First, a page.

Different game – but still all in the name – for Confirmation

Dave O'Connell
Dave O'Connell

A Different View with Dave O’Connell

The little fella came to the top of the queue, facing the priest who was confirming him. Unfortunate timing meant that the choir was between songs just as he was asked what name he was taking.

“Jurgen,” he piped up. “As in Klopp?” asked the worldly-wise if taken-aback priest. “Yeah,” said yer man – and thus the German manager of Liverpool, wherever his sporting career may take him, will forever remain an integral part of this boy’s life.

It was the exceptional moment of a recent, renewed connection to the sacrament – and an insight into an occasion that has changed dramatically in the decade since it was last part of our lives.

This ceremony was in Dublin and our connection was my lovely niece and godchild, one of 30 or so class-mates from the local Gaelscoil enjoying their big day in front of family and friends.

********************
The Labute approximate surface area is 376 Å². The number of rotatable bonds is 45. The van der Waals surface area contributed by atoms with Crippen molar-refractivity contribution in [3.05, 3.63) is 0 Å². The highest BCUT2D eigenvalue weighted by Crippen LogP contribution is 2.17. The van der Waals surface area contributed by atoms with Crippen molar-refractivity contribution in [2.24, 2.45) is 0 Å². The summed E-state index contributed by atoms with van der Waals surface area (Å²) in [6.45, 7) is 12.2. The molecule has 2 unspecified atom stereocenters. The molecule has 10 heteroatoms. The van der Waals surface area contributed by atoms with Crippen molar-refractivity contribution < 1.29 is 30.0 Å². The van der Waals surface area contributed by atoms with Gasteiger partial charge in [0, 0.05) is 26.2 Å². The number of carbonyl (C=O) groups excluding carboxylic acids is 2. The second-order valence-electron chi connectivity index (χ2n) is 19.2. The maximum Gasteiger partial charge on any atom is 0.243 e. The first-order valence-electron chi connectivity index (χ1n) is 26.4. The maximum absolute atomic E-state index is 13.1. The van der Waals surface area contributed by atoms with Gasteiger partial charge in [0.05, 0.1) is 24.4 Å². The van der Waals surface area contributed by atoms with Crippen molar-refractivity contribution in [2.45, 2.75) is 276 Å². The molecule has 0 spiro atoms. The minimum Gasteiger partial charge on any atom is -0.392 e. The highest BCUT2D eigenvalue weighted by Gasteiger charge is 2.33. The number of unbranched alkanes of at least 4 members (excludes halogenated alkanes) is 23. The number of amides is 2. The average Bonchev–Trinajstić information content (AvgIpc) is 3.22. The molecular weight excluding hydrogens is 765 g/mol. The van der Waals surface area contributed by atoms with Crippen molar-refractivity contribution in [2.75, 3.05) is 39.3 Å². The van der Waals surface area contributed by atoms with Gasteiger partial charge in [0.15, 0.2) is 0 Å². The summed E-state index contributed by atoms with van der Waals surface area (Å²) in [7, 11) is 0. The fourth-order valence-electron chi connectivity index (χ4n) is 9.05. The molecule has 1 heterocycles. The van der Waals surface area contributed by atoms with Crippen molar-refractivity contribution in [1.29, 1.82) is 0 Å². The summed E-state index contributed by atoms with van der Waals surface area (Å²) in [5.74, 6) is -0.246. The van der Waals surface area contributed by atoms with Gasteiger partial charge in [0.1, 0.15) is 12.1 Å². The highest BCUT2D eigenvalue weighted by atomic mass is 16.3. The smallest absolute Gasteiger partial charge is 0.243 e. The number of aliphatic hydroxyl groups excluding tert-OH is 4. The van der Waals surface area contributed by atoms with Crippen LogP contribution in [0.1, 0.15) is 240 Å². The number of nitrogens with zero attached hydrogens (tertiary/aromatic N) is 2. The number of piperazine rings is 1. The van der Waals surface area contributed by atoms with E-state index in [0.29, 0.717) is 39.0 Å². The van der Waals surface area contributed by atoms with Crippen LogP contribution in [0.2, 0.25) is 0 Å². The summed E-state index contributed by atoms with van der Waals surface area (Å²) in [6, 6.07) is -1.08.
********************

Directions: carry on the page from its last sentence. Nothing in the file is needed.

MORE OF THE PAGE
Some things were the same; they all read and sang beautifully and looked to a boy and girl like butter wouldn’t melt in their mouths.

Later the emphasis switched, as it always has done, from God to Mammon – although the financial tally for the average Confirmation boy or girl now looks like a sum that would once have paid for a fairly decent second-hand car.

But it’s what went before the Confirmation that showed the greatest change; back in the days of black and white, we faced the event with a mixture of fear and apprehension – because the teacher told you it was far from a sure thing that you’d get to make your Confirmation at all.

There was a question from the Bishop to be answered – and when the questioner was the late Dr Michael Browne, you’d dread to think how wrong things might go if you came up with the wrong answer.

The most positive result was that he’d give you a slap on the face – because that was the initiation ceremony for a Soldier of Christ.

Small boys weren’t to know that this was the slightest of tips, instead inclining to believe that it would be the equivalent of a left hook from Muhammed Ali.

For more, read this week’s Connacht Tribune.

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